But yes, it’s still pretty bad.
Because even despite these numerous scenes, the movie is still, believe it or not, pretty damn boring. Considering that the movie is nearly two-hours long, with at least 45 of it being cool-to-look-at stunts, that means there’s about an hour-and-15-minutes left where it’s just bunch of stonewall characters talking to one another about liberation, occasionally fighting one another and, oh yeah, Ray Winstone showing up just to collect a paycheck because, hey, why the hell not!
And this isn’t anything to fully hold against Core because he seems like he’s trying to do something with the direction of the story, but the script is just not there. None of the fun, vibrant flair of the original’s screenplay is anywhere to be found, nor is the emotion of how frustrated and torn Johnny Utah should be in this situation. Also, the characters themselves can be so bland and poorly-written, that really, it doesn’t matter if they live another day to climb another mountain, or die by falling-off of one – all that matters is that they take us one step closer to getting to the end of the movie.
Which I know makes this sound like I’m saying that the original Point Break was the greatest movie ever made and not without any of its own issues, because it definitely is. It’s corny, over-the-top and, above all else, silly. But you know what? It’s also fun, pretty hilarious, and downright cool, in a sorta-retro way that most movies from the early-90’s are. This Point Break, for some odd reason, just feels like a cash-grab that somebody thought was a good idea to do again, yet, didn’t actually think through how it would actually work.
Instead, we’re left with a bunch of people who don’t seem to care, or if they do, aren’t trying hard enough to make even the best parts of this material, work.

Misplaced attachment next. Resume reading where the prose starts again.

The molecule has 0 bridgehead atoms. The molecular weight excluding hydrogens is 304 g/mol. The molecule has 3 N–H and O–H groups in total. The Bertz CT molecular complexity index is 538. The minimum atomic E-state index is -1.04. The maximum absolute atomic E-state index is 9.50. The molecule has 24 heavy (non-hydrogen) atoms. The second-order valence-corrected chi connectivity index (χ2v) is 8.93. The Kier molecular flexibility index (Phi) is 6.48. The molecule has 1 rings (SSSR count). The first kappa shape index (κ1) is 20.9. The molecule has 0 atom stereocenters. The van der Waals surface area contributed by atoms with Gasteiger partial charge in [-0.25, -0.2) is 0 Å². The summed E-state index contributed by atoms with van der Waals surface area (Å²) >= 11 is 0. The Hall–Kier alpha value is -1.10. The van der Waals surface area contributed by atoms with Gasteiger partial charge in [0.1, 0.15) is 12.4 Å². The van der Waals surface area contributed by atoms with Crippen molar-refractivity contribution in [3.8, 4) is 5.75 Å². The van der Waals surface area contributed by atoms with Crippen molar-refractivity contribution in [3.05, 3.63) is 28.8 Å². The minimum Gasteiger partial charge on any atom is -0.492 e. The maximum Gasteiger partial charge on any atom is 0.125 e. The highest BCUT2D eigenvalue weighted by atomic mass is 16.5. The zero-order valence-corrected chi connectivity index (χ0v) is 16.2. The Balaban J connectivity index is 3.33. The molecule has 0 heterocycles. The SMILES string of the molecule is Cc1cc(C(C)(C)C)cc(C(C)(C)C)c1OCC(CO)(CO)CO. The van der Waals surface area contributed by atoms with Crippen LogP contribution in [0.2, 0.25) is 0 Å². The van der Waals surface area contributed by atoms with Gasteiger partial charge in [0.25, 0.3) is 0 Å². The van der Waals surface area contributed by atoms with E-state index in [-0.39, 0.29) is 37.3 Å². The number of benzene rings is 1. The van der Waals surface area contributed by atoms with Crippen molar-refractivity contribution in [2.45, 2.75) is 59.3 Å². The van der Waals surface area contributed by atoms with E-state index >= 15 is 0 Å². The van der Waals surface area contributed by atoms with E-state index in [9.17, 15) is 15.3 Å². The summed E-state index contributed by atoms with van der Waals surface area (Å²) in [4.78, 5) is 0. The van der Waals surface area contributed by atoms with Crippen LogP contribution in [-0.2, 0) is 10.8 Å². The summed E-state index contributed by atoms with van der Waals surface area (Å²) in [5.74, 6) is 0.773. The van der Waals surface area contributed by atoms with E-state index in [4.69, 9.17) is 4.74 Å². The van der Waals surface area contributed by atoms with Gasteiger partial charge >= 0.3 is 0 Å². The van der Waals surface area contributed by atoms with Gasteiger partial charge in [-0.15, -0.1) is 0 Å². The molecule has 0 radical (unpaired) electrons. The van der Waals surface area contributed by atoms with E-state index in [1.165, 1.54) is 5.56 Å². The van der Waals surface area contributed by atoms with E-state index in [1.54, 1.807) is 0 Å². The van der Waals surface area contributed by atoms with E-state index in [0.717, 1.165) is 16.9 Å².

I don’t know if Luke Bracey was trying to do a Keanu Reeves impersonation here or not, but whatever he’s going for, just isn’t quite clicking. He’s painfully dry, uninteresting and most importantly, lacking any sort of trait that would make it understandable as to why he would go from being an extreme motocross driver to then, all of a sudden, becoming an FBI agent. We get that his friend died early on in the movie, hence why the sudden change in employment, but the FBI? Really?
As for Edgar Ramirez, the guy already had a lot to live up to with trying to take over a role held by the iconic Patrick Swayze and, well, it’s a shame to say but the role eats him up. Ramirez does definitely try to make all of these hippie-ish sayings sound compelling and wise, but really, he ends up sounding like a dude who took one too many bong hits. Same goes for Teresa Palmer as Samsara, Utah’s love-interest and possible villain, who is definitely hot and spicy, but has such a boring personality, that it makes the perfect argument for Utah just saying, “Well, bro, the chick was sexy, man.”
And that’s about all I can say for this.
Consensus: Despite it being unnecessary, there are certain moments of fun and excitement within the remake of Point Break, but mostly, they don’t do much to carry the boredom and dryness that the rest of the film, as well as the talented cast, swims under.
3.5 / 10